China thinks it can arbitrarily detain anyone. It is time for changeComments Off on China thinks it can arbitrarily detain anyone. It is time for change
Originally published by The Guardian on January 4, 2019
Canada’s foreign minister, Chrystia Freeland, has called China’s detention of Canadian citizens Michael Kovrig and Michael Spavor a “worrying precedent” but for many China watchers it is all too familiar.
It reminds us of the detentions of other foreign citizens, such as Canadian Kevin Garratt, Briton Peter Humphrey, Sweden’s Gui Minhai, or Taiwanese Lee Ming-che, and that over the years China has institutionalised arbitrary and secret detention affecting innumerable Chinese citizens, and with little international consequence.
China feels emboldened to place literally anyone under arbitrary and secret detention, regardless of citizenship. It is now long overdue for the world to stand up.
While Kovrig and Spavor have been granted consular access, it is reportedly limited to one visit a month. Consular access, like access to a lawyer, is a procedural safeguard against abuse in custody. In China, where abuse in custody, especially in the first few weeks of detention, is well documented, the importance of consular or legal access cannot be over emphasised. There are reports Kovrig is being denied access to a lawyer.
China routinely denies such fundamental rights through its system for arbitrary and secret detention.
This includes residential surveillance at a designated location (RSDL), an abusive provision within China’s 2012 Criminal Procedure Law, and the system under which China is likely to hold Kovrig and Spavor.
They are being held at undisclosed locations, typical of RSDL, and based on past cases we know these are not ad hoc “black jails” but custom built or repurposed facilities institutionalised under the Criminal Procedure Law and relevant guidelines.
The law gives rise to RSDL for such crimes as endangering national security. Although it holds that family members shall be notified within 24 hours and access to a lawyer should be granted within 48 hours, national security exemptions allow for these rights to be denied. The police may even refuse the prosecutor access to determine the legality of the detention or whether the individual is being ill-treated.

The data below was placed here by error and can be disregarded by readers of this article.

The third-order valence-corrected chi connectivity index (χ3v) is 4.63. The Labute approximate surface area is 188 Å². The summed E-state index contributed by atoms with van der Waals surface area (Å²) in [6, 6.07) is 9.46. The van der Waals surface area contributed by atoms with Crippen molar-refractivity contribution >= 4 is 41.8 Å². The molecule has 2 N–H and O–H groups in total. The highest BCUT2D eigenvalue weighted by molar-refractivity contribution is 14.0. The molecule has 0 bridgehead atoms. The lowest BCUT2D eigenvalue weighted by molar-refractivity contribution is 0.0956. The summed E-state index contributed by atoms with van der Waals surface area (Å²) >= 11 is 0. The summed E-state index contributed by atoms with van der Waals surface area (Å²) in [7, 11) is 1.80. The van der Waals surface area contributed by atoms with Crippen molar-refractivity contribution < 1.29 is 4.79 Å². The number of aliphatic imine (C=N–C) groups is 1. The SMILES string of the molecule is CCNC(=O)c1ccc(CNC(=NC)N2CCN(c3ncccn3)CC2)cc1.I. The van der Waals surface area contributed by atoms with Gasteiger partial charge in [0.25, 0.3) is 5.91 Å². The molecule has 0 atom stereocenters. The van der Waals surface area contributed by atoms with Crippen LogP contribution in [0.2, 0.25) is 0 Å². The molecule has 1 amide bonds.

A statutory basis does not make something permissible under international law where it violates fundamental human rights.
With RSDL and similar mechanisms, the intent is clear: a detention system for vaguely worded national security crimes for which all procedural safeguards can be revoked on national security grounds. In China, the denial of rights is not the exception, but the rule. This is why RSDL and similar procedures are so dangerous.
Physical and mental torture is common, as shown in the testimonies in my book, The People’s Republic of the Disappeared, and the database of more than 100 RSDL cases maintained by Safeguard Defenders. Measures include sleep deprivation, forced malnourishment or forced medication, being subjected to stress positions, beatings, and threats to one’s friends and family. Televised forced confessions are increasingly common. Kovrig or Spavor may be pressured to deliver a forced confession as a precondition of their release.
Conditions are less severe for foreigners than for Chinese citizens, but they are never free from abuse. Sadly, reports indicate Kovrig is being interrogated morning, noon, and night, and subjected to sleep deprivation.
Because of such abuse, the United Nations committee against torture, as early as 2016, called on China, as a matter of urgency, to repeal domestic provisions allowing for RSDL and other forms of secret detention.
Earlier this year, human rights groups Safeguard Defenders, the International Service for Human Rights, Network for Chinese Human Rights Defenders , and Rights Practice sent a submission on RSDL to the UN. In their response, experts from the Human Rights Council noted that RSDL exposes its victims to torture and that exceptions in the law make it tantamount to an enforced disappearance, grave crimes under international law.
Despite this – and although China has detained hundreds of Chinese human rights defenders and numerous foreign nationals under this and similar provisions, not to mention the arbitrary imprisonment or disappearance of some one million Uyghurs and Kazakhs across Xinjiang – it has generated shockingly limited international blowback.
In each case where China has not been held accountable, it virtually guarantees the next.
Any country that systematically denies the rights of its own citizens, and flouts international norms, should worry us all because such abuses, as we are increasingly seeing, don’t stop at the colour of one’s passport.
That China has now arbitrarily detained several Canadian citizens in thuggish pursuit of Communist party interests should clearly be denounced, and their immediate release demanded, but it should surprise no one considering China has institutionalised just this type of abusive behaviour with effectively no international repercussions. It is time for change.